AD:   Ha. Yeass!  Don't believe the critics. Who did you listen to growing up in Alabama, that made you like Bluegrass music so much?


TS:  I really liked the Beatles, I mean, who didn't?  They really did pave the way musically and commercially for what everyone's been doing ever since.  So, they really got me interested in music.  I love Hank Williams, Patsy Cline.  

AD:   Ah, all of the influences. Yeah, I love the classic Country icons, too. Any plans for Damn Yankees to reunite soon? I hear you’ve talked about the possibility.


TS:  Well, technically, LOL, we never really broke up as a band.  We're all really close and still keep in touch quite often.  So, I'll just say, you know, you never know.  None of us have ever said we'd never do it again.  

AD:  A-ha.  Do you also think, that besides tension within STYX at the time, that you went over to Bluegrass due to Grunge coming along, and now Polygram was buying out A&M Records? Did that all have an effect on you?


TS:  I don't think that really had anything to do with me putting out the bluegrass album.  I love bluegrass and the musicianship that goes into it.  This gave me the opportunity to get back to my childhood roots and do something different.  I had a lot of fun doing this.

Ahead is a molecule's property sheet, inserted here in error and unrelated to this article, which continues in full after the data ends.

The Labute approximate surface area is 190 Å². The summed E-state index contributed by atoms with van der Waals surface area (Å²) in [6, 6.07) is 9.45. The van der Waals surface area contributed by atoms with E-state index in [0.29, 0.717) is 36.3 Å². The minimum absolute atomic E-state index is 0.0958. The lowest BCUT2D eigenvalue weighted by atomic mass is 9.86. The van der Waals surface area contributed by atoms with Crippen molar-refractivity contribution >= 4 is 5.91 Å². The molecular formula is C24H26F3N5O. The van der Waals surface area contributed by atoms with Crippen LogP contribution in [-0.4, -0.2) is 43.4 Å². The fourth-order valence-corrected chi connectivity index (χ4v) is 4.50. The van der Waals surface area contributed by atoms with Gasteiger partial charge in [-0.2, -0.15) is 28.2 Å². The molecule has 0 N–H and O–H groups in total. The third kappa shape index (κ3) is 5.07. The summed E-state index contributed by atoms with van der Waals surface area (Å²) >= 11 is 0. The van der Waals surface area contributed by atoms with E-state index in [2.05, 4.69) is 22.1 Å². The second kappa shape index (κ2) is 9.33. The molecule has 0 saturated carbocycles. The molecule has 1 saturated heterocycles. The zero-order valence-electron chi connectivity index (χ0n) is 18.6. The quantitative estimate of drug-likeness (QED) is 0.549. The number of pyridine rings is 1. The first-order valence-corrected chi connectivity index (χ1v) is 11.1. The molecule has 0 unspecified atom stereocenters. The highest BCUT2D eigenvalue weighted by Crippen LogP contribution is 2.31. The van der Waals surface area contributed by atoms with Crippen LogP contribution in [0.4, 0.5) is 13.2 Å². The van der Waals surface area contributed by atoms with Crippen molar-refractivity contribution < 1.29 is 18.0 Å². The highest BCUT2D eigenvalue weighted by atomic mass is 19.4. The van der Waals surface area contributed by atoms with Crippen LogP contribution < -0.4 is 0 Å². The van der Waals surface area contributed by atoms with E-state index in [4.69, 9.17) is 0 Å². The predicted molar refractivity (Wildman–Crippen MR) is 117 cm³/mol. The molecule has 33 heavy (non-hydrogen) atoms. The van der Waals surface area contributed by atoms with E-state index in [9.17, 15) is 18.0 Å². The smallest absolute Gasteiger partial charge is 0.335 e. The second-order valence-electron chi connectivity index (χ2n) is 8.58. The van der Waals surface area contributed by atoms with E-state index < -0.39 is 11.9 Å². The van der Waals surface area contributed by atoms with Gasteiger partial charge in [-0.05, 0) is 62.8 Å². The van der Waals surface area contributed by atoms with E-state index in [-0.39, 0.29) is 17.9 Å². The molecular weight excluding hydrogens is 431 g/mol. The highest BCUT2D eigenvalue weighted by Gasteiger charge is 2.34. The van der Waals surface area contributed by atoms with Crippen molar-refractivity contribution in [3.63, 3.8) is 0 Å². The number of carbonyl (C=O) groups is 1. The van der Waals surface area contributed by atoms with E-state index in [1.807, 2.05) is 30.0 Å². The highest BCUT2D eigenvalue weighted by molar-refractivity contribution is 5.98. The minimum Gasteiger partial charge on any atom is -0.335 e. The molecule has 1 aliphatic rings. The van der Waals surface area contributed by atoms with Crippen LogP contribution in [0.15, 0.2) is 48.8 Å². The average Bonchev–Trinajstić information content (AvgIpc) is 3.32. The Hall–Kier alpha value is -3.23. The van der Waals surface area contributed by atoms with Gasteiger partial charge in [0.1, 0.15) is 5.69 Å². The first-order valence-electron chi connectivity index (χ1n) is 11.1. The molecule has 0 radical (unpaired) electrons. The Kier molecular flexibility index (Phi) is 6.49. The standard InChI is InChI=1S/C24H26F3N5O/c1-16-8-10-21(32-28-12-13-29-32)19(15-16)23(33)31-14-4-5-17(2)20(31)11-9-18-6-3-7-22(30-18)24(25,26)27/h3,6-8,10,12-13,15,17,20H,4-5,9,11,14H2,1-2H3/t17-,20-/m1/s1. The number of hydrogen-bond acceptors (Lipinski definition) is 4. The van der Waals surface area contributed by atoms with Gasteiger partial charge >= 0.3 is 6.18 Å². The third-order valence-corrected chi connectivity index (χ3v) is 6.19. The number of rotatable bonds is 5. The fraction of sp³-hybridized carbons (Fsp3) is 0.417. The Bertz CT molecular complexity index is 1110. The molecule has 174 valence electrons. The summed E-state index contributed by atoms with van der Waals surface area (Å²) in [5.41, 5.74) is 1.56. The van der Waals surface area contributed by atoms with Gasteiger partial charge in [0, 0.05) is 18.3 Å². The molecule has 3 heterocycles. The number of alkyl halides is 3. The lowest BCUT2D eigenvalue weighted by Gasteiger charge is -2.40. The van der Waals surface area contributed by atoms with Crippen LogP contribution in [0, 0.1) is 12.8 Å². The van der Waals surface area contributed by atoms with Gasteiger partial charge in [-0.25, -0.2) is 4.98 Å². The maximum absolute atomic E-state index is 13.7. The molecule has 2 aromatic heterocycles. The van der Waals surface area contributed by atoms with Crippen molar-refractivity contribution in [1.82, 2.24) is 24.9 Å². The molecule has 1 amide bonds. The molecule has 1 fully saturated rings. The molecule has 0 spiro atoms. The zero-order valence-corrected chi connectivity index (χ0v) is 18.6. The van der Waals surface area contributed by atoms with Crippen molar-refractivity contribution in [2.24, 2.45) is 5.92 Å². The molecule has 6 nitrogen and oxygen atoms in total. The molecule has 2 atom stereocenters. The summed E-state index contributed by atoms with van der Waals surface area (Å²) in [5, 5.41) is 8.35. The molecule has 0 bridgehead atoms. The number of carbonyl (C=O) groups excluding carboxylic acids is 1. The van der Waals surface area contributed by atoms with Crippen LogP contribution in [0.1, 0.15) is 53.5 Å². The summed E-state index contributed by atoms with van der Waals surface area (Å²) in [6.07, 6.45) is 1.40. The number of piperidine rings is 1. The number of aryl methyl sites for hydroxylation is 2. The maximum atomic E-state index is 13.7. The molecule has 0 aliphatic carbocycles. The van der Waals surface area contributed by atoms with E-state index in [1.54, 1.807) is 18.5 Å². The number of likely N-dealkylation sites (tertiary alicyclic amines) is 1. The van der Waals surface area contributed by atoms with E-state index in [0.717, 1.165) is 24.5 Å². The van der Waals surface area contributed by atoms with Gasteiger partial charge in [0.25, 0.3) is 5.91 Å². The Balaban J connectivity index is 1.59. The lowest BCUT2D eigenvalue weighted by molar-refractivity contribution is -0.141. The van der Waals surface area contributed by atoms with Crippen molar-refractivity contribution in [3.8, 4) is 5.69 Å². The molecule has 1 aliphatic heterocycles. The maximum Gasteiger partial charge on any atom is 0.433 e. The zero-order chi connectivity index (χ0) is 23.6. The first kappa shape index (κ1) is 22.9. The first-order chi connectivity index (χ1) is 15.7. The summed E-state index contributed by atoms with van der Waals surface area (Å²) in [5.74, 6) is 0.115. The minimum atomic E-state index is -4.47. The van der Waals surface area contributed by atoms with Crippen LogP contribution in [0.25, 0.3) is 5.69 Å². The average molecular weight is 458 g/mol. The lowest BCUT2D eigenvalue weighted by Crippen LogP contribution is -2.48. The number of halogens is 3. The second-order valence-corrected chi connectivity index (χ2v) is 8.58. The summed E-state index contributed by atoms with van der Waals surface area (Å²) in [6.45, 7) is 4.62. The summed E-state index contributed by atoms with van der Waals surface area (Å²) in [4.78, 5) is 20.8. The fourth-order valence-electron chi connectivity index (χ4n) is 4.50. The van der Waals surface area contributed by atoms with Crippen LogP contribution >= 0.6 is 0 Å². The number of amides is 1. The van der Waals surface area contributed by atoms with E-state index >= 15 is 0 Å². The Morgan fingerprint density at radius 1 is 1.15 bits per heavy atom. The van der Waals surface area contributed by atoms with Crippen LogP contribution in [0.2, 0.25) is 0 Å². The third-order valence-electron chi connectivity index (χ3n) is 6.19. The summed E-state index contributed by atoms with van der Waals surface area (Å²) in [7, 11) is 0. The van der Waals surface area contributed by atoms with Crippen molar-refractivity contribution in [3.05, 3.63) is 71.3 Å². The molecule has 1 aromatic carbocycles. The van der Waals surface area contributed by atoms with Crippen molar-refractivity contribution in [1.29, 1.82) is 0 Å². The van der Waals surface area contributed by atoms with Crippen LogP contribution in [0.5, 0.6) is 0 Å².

AD:  Makes sense, growing up in Alabama and also the guitar chops needed. What do you wanna share about projects, family life, new things you are up to?


TS:  As far as projects, I'm always playing with different music ideas, writing, recording, those kind of things.  Another bluegrass album isn't out of the mix.  STYX is doing a tour right now that should take us through July or so.  We have several successive nights soon in Vegas, so that should be pretty cool.  It's always a good time playing there. I think we're doing about 5 nights in a row at the Venetian.  We'll be bouncing around the country from Florida to Colorado. I'll have some family time between some tour stops in March, April and May.  Once the tour is finished, we'll all catch up on more family time and then I'll decide what I want to do next.  Who knows, maybe I'll have a few surprises.  

AD:  I sure hope so. Thanks so much for your time, love your music with STYX - your songwriting, and phenomenal guitar style.


TS:  Thank you Abbe and Tru Rock Revival Magazine.